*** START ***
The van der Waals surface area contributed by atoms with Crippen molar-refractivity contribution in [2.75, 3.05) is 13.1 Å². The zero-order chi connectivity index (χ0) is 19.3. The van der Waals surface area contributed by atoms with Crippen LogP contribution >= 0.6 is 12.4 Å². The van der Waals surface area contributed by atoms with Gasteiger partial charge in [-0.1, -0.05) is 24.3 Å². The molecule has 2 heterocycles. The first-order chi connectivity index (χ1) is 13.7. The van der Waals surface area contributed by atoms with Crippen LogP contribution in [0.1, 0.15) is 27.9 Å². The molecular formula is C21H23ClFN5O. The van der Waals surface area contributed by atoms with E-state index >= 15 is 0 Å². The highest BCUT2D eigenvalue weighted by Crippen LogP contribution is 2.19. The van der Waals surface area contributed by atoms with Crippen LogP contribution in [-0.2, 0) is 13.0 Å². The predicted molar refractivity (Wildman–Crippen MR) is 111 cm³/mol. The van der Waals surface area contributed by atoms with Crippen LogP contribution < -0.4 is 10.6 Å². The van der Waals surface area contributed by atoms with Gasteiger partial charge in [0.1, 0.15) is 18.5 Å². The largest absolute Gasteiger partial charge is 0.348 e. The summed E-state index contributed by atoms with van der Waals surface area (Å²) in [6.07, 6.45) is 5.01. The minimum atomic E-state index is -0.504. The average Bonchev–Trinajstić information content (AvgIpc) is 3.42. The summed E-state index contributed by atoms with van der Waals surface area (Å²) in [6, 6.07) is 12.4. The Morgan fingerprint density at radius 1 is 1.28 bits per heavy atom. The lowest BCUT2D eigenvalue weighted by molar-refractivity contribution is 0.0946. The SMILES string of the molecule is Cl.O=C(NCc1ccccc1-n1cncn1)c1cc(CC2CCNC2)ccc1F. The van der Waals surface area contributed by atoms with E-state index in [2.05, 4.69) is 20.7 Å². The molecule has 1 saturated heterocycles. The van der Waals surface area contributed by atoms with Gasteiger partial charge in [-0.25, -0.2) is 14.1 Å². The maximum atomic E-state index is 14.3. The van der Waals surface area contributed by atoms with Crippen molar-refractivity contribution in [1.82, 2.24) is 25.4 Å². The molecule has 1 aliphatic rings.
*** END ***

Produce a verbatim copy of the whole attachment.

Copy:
The van der Waals surface area contributed by atoms with Crippen molar-refractivity contribution in [2.75, 3.05) is 13.1 Å². The zero-order chi connectivity index (χ0) is 19.3. The van der Waals surface area contributed by atoms with Crippen LogP contribution >= 0.6 is 12.4 Å². The van der Waals surface area contributed by atoms with Gasteiger partial charge in [-0.1, -0.05) is 24.3 Å². The molecule has 2 heterocycles. The first-order chi connectivity index (χ1) is 13.7. The van der Waals surface area contributed by atoms with Crippen LogP contribution in [0.1, 0.15) is 27.9 Å². The molecular formula is C21H23ClFN5O. The van der Waals surface area contributed by atoms with E-state index >= 15 is 0 Å². The highest BCUT2D eigenvalue weighted by Crippen LogP contribution is 2.19. The van der Waals surface area contributed by atoms with Crippen LogP contribution in [-0.2, 0) is 13.0 Å². The predicted molar refractivity (Wildman–Crippen MR) is 111 cm³/mol. The van der Waals surface area contributed by atoms with Crippen LogP contribution < -0.4 is 10.6 Å². The van der Waals surface area contributed by atoms with Gasteiger partial charge in [0.1, 0.15) is 18.5 Å². The largest absolute Gasteiger partial charge is 0.348 e. The summed E-state index contributed by atoms with van der Waals surface area (Å²) in [6.07, 6.45) is 5.01. The minimum atomic E-state index is -0.504. The average Bonchev–Trinajstić information content (AvgIpc) is 3.42. The summed E-state index contributed by atoms with van der Waals surface area (Å²) in [6, 6.07) is 12.4. The Morgan fingerprint density at radius 1 is 1.28 bits per heavy atom. The lowest BCUT2D eigenvalue weighted by molar-refractivity contribution is 0.0946. The SMILES string of the molecule is Cl.O=C(NCc1ccccc1-n1cncn1)c1cc(CC2CCNC2)ccc1F. The van der Waals surface area contributed by atoms with E-state index in [2.05, 4.69) is 20.7 Å². The molecule has 1 saturated heterocycles. The van der Waals surface area contributed by atoms with Gasteiger partial charge in [-0.25, -0.2) is 14.1 Å². The maximum atomic E-state index is 14.3. The van der Waals surface area contributed by atoms with Crippen molar-refractivity contribution in [1.82, 2.24) is 25.4 Å². The molecule has 1 aliphatic rings.